Olanzapine as long-term adjunctive therapy in treatment-resistant bipolar disorder. Academic Article uri icon


  • The aim of this study was to estimate the long-term effectiveness of olanzapine as adjunctive therapy in patients with bipolar disorder who exhibited an inadequate response to mood stabilizers. Twenty-three Research Diagnostic Criteria (RDC) patients with bipolar I and II were assessed by means of the Schedule for Affective Disorders and Schizophrenia and entered if they gave their consent to participate. All of them had experienced frequent relapses, residual subsyndromal symptoms, and inadequate responses to other drugs, such as lithium, valproate, or carbamazepine. While maintaining other drugs, they all received open-label, increasing doses of olanzapine, until achieving clinical response. Other drugs were maintained. The patients were assessed several consecutive times from baseline to the endpoint with the Clinical Global Impressions (CGI) scale for use in bipolar illness. Records of recurrences, hospitalizations, and side effects were also collected. The last-observation-carried-forward analysis showed that there was a significant reduction of CGI scores after the introduction of olanzapine, either in manic symptoms (p = 0.0015), depressive symptoms (p = 0.0063), or global symptoms (p = 0.0003). The most frequent adverse events were somnolence (17%) and weight gain (13%). The mean dose of olanzapine at the end of the 43-week follow-up was 8.1 mg/day. Olanzapine may be a useful medication for the long-term adjunctive treatment of patients with bipolar disorder who exhibit a poor response to mood stabilizers, such as lithium, valproate, or carbamazepine. These results suggest mood-stablizing properties of olanzapine.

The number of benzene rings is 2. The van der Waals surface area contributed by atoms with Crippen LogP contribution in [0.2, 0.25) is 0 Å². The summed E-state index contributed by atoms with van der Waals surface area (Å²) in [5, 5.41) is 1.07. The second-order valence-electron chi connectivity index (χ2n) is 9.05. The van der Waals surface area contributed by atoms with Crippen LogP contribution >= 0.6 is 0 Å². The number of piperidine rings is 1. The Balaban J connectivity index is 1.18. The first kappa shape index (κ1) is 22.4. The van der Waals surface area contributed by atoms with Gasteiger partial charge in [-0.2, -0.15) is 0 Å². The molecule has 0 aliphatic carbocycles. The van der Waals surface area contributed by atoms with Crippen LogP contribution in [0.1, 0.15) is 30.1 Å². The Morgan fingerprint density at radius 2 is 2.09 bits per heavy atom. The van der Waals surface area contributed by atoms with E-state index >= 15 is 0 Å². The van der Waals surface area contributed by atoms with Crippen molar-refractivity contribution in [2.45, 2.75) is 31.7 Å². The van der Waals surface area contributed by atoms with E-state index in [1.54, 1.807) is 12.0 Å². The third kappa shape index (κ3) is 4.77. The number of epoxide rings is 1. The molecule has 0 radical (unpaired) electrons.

publication date

  • October 2001